Tuesday, August 11, 2015

The Glorious Unfolding - and I don't mean the laundry

The summer days are ending and quite often (almost daily), in the heat of the day, we find ourselves once again on the playground after school trying to undo the wonderful, but kind of sedentary ways of long days at a desk for my 6 yr old.  Fairy houses and wild amounts of dirt and strangely cool August days that always tease of Autumn for a week or two and then go back to the swelter until Halloween. 

The children are getting bigger and we have, quite without my knowledge or realizing, have left the baby years behind.  Our decision to stop at three was a little sad, but understandable.  Forty is looming large and these babies have stressed my health and wellness to the limit.  I had hopes for more, perhaps an even four, but we agreed it was time for us to settle into what our family meant and concentrate on what we have, and who these little people are becoming. 

The up side of that is that our little guy, who is the age that each of our other children were unceremoniously usurped from the role of baby by a new baby, is gloriously 2 and I can see him, really see him, not pregnancy weary or sleep deprived or loving on a tiny new soft little one, while he has to become a "big boy".  My middle guy's 4 yr old brain is in full production, full of fantasy, adventure and instant backstory, no matter what we encounter.  He has ideas and plans and heaven help the fool who gets in his way.  I am reveling in his last year at home, setting aside my plans bigger for his and loving it.  My big girl is fully a school girl and it hurts less this time to see her love someone else as much as she loves us.  Letting kind and lovely people speak into her heart and mind are a painfully wonderful part of letting go of the before-school years home with me and watching her blossom.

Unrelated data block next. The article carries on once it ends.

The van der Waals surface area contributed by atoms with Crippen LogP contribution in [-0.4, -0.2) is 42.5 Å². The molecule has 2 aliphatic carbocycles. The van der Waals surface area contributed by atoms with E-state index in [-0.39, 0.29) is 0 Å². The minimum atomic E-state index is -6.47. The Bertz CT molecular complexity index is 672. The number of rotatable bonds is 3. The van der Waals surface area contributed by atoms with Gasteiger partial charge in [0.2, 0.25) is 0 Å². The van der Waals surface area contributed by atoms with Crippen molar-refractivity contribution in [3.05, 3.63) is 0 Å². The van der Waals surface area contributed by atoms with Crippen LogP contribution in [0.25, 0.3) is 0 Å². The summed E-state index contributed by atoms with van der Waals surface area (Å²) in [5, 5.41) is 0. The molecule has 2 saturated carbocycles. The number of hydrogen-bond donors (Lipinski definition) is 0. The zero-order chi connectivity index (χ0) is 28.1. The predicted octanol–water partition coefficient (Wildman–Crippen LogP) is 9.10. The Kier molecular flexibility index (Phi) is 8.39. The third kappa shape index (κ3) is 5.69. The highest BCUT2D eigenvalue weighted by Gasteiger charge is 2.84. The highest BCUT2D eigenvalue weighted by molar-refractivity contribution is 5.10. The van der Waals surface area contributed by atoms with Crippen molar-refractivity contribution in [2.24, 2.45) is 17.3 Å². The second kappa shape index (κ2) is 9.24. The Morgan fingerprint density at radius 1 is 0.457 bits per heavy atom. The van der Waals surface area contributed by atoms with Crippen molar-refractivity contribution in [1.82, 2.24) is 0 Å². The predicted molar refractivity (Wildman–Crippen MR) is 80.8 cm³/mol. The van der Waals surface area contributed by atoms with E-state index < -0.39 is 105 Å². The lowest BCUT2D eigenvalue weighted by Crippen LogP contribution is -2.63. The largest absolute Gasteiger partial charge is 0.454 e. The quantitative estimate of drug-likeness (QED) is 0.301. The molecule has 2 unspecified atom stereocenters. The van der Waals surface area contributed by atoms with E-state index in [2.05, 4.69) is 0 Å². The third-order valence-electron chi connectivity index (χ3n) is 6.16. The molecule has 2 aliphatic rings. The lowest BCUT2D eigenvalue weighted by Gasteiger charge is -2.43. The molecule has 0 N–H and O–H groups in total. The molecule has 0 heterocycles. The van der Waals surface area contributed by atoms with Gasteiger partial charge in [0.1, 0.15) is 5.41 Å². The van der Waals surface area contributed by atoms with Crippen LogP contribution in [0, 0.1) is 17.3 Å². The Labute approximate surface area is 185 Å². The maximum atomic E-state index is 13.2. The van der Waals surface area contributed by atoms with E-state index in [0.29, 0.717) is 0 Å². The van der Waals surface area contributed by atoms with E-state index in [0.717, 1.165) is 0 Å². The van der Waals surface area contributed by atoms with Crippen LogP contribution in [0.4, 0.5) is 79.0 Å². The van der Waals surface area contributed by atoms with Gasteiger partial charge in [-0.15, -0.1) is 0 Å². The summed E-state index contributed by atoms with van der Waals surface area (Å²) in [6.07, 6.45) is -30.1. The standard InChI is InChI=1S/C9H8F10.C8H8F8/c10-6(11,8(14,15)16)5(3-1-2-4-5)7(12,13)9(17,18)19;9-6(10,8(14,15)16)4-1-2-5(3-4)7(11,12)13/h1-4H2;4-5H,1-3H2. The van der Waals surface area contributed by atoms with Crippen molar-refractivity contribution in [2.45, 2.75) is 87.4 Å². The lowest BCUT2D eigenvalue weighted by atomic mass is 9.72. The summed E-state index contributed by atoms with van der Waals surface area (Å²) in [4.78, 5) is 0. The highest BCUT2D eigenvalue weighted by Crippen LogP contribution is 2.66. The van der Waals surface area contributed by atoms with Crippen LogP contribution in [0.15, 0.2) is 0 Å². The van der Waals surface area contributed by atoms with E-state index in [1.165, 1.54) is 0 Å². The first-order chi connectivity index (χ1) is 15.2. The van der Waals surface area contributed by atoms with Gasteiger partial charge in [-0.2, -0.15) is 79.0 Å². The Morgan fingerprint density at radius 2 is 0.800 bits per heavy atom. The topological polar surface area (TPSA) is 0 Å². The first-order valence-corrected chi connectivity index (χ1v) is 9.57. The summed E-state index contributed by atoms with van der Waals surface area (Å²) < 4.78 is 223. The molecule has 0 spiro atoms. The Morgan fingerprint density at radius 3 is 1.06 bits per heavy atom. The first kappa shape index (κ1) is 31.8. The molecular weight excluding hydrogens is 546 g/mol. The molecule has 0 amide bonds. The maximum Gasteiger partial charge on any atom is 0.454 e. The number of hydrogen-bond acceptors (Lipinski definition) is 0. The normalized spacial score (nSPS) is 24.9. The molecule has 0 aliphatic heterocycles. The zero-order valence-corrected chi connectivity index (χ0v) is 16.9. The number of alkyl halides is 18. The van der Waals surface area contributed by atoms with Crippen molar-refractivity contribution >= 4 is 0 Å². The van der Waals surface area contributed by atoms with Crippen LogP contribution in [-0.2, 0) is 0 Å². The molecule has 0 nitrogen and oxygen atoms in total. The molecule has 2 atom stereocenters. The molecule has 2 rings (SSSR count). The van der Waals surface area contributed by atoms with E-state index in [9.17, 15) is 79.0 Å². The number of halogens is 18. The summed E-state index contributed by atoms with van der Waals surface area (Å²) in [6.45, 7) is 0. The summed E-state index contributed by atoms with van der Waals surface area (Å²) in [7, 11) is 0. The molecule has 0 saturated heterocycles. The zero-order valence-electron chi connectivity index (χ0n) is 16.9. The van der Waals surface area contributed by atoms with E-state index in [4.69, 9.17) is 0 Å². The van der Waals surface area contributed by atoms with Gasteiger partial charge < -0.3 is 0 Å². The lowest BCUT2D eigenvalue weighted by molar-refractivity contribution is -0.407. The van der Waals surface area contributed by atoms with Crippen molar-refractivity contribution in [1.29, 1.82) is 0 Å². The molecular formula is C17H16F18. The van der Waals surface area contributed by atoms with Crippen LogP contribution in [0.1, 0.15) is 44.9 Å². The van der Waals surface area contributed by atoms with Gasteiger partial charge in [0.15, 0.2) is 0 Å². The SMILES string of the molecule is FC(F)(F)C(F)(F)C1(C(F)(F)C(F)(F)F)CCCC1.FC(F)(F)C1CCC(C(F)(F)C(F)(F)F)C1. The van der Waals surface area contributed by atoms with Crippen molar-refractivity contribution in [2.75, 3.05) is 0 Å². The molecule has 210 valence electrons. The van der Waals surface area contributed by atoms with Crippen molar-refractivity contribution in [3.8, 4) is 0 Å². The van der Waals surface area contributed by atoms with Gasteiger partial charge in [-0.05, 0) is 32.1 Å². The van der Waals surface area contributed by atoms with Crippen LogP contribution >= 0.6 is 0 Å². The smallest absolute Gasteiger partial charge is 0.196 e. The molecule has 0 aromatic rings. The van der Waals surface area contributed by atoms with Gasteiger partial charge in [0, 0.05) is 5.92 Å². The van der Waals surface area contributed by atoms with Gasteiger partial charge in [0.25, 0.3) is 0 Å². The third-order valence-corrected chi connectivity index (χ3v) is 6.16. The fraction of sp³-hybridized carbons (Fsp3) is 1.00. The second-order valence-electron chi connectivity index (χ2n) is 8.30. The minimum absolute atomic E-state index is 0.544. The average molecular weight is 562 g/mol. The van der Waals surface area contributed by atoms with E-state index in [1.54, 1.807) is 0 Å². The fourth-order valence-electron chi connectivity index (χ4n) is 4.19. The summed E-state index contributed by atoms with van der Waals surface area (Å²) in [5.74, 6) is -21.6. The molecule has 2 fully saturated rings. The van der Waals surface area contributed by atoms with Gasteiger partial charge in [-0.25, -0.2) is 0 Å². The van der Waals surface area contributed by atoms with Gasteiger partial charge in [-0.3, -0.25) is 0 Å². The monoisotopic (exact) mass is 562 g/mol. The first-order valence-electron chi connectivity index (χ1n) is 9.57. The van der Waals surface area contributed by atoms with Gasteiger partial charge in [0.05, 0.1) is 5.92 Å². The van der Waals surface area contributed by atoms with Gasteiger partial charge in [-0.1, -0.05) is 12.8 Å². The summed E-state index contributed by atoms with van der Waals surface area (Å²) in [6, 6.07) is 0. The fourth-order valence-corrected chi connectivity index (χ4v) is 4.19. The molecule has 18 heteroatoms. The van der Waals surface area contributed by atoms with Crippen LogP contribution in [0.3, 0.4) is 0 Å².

And something grows in me too.  From time to time I can see farther ahead than my own two feet, where it seems my vision has been firmly planted for the last 6 years, watching the little ones around me grow, tending to their needs and struggling to just keep awake some days.  Things seem to be unfolding in my heart too.  We are leaving the survival mode! 

Bit by bit and day by day, I get my head up and we walk a little further afield.  I had a conversation with a friend that more than three kids, for me has been the Great Letting Go.  Before, I was keeping it together, getting it done, holding tight to each of the two children I had and then #3 came and I was out of hands.  And the little ones let go of mine like fledgling baby birds and flew, flopping and floundering and learning.  The things that didn't matter fell away and I found it easier to survey the mess that is my life and not judge myself too harshly, most of the time.  I still struggle.  I still see the mess and long for a tidy life, but that won't change overnight and I know it. 

In this mess is gratitude.  In this mess is new songs (I know!).  In this mess is art and making and realizing that taking time to do something and not focusing all of my being on the children next to me is not neglect (and the fact that I did that with my oldest probably contributed to the hard time she had transitioning from only to 1st, but I have forgiving myself for that too), but teaching.  They want my every moment, but my every moment is partly theirs and mostly mine to give if I can and to care for myself and ask for help if I can't.  It's kinda crazy.  It feels a bit remedial to just come to this conclusion, but that's OK too.  My journey is my own right?  And it is all unfolding. 

Let's hope that doesn't also apply to laundry mountain that I just finished folding downstairs.  AmIright?

Edited to add:
And then this came on the radio.  Have a little listen.

Friday, July 10, 2015

Subversive Stitching

This bit of embroidery was for a fellow MOMS Club board member's gift at our lovely end of year banquet.  It was fun to make and I think there will be more silly/subversive stitching coming your way.